Climate Leadership and Community Protection Act Potential Savings of Future Global Warming

On July 18, 2019 New York Governor Andrew Cuomo signed the Climate Leadership and Community Protection Act (CLCPA), which establishes targets for decreasing greenhouse gas emissions, increasing renewable electricity production, and improving energy efficiency.  It was described as the most ambitious and comprehensive climate and clean energy legislation in the country when Cuomo signed the legislation.  However, no one has shown what effect this law could actually have on global temperatures.  This post provides that information.

I am following the implementation of the CLCPA closely because its implementation affects my future as a New Yorker.  Given the cost impacts for other jurisdictions that have implemented renewable energy resources to meet targets at much less stringent levels, I am convinced that the costs in New York will be enormous and my analyses have supported that concern.  The opinions expressed in this post do not reflect the position of any of my previous employers or any other company I have been associated with, these comments are mine alone.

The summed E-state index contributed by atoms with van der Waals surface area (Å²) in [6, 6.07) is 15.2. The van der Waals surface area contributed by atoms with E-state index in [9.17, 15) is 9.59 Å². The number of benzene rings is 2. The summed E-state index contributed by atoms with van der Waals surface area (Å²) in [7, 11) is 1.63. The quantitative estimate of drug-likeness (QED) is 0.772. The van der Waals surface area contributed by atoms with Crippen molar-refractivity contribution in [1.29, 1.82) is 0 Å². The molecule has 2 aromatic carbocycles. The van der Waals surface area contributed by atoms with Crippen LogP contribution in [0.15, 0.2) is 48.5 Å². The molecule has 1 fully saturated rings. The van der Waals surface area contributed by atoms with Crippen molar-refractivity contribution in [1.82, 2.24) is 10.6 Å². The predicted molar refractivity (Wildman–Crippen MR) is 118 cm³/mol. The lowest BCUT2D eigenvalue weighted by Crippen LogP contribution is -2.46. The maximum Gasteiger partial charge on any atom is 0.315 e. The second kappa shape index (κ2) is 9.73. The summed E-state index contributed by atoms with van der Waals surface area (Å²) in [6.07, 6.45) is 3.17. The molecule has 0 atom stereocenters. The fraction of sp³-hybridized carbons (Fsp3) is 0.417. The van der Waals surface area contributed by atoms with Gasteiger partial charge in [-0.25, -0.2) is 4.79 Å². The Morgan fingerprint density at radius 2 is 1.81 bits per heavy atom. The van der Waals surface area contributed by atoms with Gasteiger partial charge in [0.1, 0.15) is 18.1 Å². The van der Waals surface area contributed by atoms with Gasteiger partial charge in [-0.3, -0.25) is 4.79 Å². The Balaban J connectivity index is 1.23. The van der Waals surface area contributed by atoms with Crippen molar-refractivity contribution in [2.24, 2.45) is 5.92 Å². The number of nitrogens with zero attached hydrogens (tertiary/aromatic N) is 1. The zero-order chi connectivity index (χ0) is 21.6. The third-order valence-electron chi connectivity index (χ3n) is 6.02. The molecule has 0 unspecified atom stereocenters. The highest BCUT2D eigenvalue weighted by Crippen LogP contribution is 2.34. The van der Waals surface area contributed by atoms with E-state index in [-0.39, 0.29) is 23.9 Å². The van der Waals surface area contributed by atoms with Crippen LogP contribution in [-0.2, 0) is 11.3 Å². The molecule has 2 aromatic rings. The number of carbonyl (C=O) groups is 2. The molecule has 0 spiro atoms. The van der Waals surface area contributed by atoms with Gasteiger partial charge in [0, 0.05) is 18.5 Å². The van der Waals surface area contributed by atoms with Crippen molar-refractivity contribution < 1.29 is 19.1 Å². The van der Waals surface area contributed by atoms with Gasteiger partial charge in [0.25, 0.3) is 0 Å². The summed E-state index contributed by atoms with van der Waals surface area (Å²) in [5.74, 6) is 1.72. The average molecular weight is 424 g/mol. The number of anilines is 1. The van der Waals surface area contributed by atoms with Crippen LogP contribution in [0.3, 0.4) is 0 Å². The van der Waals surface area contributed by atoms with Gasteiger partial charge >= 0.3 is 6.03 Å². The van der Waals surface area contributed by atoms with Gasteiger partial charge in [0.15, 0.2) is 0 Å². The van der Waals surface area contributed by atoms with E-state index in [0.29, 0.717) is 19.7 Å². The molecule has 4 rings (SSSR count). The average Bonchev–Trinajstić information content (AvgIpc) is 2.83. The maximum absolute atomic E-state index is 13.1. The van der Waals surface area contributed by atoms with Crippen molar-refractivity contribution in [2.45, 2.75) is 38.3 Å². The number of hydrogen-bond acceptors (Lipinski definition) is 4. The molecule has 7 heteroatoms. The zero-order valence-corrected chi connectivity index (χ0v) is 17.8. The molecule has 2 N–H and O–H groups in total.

For this analysis I simply adapted the calculations in Analysis of US and State-By-State Carbon Dioxide Emissions and Potential “Savings” In Future Global Temperature and Global Sea Level Rise[1]  to estimate the potential effect.  This analysis of U.S. and state by state carbon dioxide 2010 emissions relative to global emissions quantifies the relative numbers and the potential “savings” in future global temperature and global sea level rise.   These estimates are based on MAGICC: Model for the Assessment of Greenhouse-gas Induced Climate Change so they represent projected changes based on the Intergovernmental Panel on Climate Change estimates.  All I did in my calculation was to pro-rate the United States impacts by the ratio of different New York inventory emissions divided by United States emissions to determine the effects of a complete cessation of all New York’s emissions.